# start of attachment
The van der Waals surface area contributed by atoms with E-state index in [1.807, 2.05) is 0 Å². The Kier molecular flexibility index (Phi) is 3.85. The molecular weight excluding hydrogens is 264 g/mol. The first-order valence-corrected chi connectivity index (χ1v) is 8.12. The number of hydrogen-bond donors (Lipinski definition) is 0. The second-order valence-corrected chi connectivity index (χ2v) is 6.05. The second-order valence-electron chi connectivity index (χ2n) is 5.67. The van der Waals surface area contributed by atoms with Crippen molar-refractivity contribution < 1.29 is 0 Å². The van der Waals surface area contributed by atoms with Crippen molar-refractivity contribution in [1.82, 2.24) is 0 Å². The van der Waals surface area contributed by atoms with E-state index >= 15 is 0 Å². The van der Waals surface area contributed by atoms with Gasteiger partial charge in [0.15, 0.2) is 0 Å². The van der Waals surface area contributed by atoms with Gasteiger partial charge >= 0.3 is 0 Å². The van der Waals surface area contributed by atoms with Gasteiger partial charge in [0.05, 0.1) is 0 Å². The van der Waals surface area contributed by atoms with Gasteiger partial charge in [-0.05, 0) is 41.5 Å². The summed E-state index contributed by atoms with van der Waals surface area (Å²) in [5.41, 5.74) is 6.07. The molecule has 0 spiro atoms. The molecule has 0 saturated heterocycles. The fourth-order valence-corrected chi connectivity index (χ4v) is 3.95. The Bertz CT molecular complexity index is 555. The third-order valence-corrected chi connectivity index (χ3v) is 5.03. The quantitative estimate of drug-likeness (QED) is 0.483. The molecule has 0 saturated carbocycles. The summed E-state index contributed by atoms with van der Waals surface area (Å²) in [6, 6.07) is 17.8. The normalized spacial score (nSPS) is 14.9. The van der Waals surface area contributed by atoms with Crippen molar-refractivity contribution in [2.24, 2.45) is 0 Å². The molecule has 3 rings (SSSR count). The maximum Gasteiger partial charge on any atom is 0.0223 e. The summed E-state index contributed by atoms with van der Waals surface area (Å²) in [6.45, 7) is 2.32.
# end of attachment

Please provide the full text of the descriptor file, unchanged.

The van der Waals surface area contributed by atoms with E-state index in [1.807, 2.05) is 0 Å². The Kier molecular flexibility index (Phi) is 3.85. The molecular weight excluding hydrogens is 264 g/mol. The first-order valence-corrected chi connectivity index (χ1v) is 8.12. The number of hydrogen-bond donors (Lipinski definition) is 0. The second-order valence-corrected chi connectivity index (χ2v) is 6.05. The second-order valence-electron chi connectivity index (χ2n) is 5.67. The van der Waals surface area contributed by atoms with Crippen molar-refractivity contribution < 1.29 is 0 Å². The van der Waals surface area contributed by atoms with Crippen molar-refractivity contribution in [1.82, 2.24) is 0 Å². The van der Waals surface area contributed by atoms with E-state index >= 15 is 0 Å². The van der Waals surface area contributed by atoms with Gasteiger partial charge in [0.15, 0.2) is 0 Å². The van der Waals surface area contributed by atoms with Gasteiger partial charge >= 0.3 is 0 Å². The van der Waals surface area contributed by atoms with Gasteiger partial charge in [0.05, 0.1) is 0 Å². The van der Waals surface area contributed by atoms with Gasteiger partial charge in [-0.05, 0) is 41.5 Å². The summed E-state index contributed by atoms with van der Waals surface area (Å²) in [5.41, 5.74) is 6.07. The molecule has 0 spiro atoms. The molecule has 0 saturated heterocycles. The fourth-order valence-corrected chi connectivity index (χ4v) is 3.95. The Bertz CT molecular complexity index is 555. The third-order valence-corrected chi connectivity index (χ3v) is 5.03. The quantitative estimate of drug-likeness (QED) is 0.483. The molecule has 0 saturated carbocycles. The summed E-state index contributed by atoms with van der Waals surface area (Å²) in [6, 6.07) is 17.8. The normalized spacial score (nSPS) is 14.9. The van der Waals surface area contributed by atoms with Crippen molar-refractivity contribution in [2.24, 2.45) is 0 Å². The molecule has 3 rings (SSSR count). The maximum Gasteiger partial charge on any atom is 0.0223 e. The summed E-state index contributed by atoms with van der Waals surface area (Å²) in [6.45, 7) is 2.32.